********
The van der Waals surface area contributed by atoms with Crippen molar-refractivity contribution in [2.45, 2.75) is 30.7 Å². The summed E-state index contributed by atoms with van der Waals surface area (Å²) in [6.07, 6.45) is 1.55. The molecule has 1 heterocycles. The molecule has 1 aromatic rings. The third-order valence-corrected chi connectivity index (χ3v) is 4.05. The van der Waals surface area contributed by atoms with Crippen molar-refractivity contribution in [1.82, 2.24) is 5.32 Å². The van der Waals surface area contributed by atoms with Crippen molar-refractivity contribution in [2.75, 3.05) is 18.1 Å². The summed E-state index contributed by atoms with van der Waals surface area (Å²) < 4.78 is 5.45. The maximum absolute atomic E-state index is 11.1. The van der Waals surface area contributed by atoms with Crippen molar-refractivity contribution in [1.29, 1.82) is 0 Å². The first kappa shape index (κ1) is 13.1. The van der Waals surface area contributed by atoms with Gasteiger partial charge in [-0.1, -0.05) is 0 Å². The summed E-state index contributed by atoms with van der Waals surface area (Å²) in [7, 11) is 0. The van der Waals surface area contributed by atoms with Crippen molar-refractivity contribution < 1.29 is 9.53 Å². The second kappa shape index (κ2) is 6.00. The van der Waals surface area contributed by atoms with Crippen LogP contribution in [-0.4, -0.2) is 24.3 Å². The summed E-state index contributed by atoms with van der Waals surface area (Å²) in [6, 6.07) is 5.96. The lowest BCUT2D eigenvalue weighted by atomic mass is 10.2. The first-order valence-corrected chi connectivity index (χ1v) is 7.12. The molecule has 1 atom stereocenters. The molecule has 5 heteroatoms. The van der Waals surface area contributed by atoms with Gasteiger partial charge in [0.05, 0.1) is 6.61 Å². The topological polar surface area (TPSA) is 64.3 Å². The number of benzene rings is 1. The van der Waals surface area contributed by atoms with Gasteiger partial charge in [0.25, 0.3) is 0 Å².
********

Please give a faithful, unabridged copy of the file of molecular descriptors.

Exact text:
The van der Waals surface area contributed by atoms with Crippen molar-refractivity contribution in [2.45, 2.75) is 30.7 Å². The summed E-state index contributed by atoms with van der Waals surface area (Å²) in [6.07, 6.45) is 1.55. The molecule has 1 heterocycles. The molecule has 1 aromatic rings. The third-order valence-corrected chi connectivity index (χ3v) is 4.05. The van der Waals surface area contributed by atoms with Crippen molar-refractivity contribution in [1.82, 2.24) is 5.32 Å². The van der Waals surface area contributed by atoms with Crippen molar-refractivity contribution in [2.75, 3.05) is 18.1 Å². The summed E-state index contributed by atoms with van der Waals surface area (Å²) < 4.78 is 5.45. The maximum absolute atomic E-state index is 11.1. The van der Waals surface area contributed by atoms with Crippen molar-refractivity contribution in [1.29, 1.82) is 0 Å². The first kappa shape index (κ1) is 13.1. The van der Waals surface area contributed by atoms with Gasteiger partial charge in [-0.1, -0.05) is 0 Å². The summed E-state index contributed by atoms with van der Waals surface area (Å²) in [7, 11) is 0. The van der Waals surface area contributed by atoms with Crippen molar-refractivity contribution < 1.29 is 9.53 Å². The second kappa shape index (κ2) is 6.00. The van der Waals surface area contributed by atoms with Crippen LogP contribution in [-0.4, -0.2) is 24.3 Å². The summed E-state index contributed by atoms with van der Waals surface area (Å²) in [6, 6.07) is 5.96. The lowest BCUT2D eigenvalue weighted by atomic mass is 10.2. The first-order valence-corrected chi connectivity index (χ1v) is 7.12. The molecule has 1 atom stereocenters. The molecule has 5 heteroatoms. The van der Waals surface area contributed by atoms with Gasteiger partial charge in [0.05, 0.1) is 6.61 Å². The topological polar surface area (TPSA) is 64.3 Å². The number of benzene rings is 1. The van der Waals surface area contributed by atoms with Gasteiger partial charge in [0.25, 0.3) is 0 Å².